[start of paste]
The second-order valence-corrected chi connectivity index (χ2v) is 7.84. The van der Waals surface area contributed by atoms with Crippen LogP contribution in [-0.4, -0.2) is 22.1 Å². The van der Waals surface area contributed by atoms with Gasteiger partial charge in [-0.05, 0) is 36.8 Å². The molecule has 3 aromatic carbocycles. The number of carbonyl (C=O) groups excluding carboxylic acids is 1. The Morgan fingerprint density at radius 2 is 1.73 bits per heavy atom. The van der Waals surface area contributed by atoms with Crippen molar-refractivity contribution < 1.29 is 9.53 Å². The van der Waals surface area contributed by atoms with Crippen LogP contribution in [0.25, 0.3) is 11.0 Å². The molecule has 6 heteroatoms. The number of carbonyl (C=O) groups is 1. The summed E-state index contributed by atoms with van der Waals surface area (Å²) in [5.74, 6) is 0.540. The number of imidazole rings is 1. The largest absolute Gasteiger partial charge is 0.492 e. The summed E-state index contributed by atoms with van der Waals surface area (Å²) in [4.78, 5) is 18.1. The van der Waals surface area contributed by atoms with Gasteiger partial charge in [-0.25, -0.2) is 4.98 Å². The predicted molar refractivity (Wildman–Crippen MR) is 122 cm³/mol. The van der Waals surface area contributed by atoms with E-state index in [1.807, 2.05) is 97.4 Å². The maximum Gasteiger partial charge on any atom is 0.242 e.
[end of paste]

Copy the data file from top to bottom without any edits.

The second-order valence-corrected chi connectivity index (χ2v) is 7.84. The van der Waals surface area contributed by atoms with Crippen LogP contribution in [-0.4, -0.2) is 22.1 Å². The van der Waals surface area contributed by atoms with Gasteiger partial charge in [-0.05, 0) is 36.8 Å². The molecule has 3 aromatic carbocycles. The number of carbonyl (C=O) groups excluding carboxylic acids is 1. The Morgan fingerprint density at radius 2 is 1.73 bits per heavy atom. The van der Waals surface area contributed by atoms with Crippen molar-refractivity contribution < 1.29 is 9.53 Å². The van der Waals surface area contributed by atoms with Crippen LogP contribution in [0.25, 0.3) is 11.0 Å². The molecule has 6 heteroatoms. The number of carbonyl (C=O) groups is 1. The summed E-state index contributed by atoms with van der Waals surface area (Å²) in [5.74, 6) is 0.540. The number of imidazole rings is 1. The largest absolute Gasteiger partial charge is 0.492 e. The summed E-state index contributed by atoms with van der Waals surface area (Å²) in [4.78, 5) is 18.1. The van der Waals surface area contributed by atoms with Gasteiger partial charge in [-0.25, -0.2) is 4.98 Å². The predicted molar refractivity (Wildman–Crippen MR) is 122 cm³/mol. The van der Waals surface area contributed by atoms with E-state index in [1.807, 2.05) is 97.4 Å². The maximum Gasteiger partial charge on any atom is 0.242 e.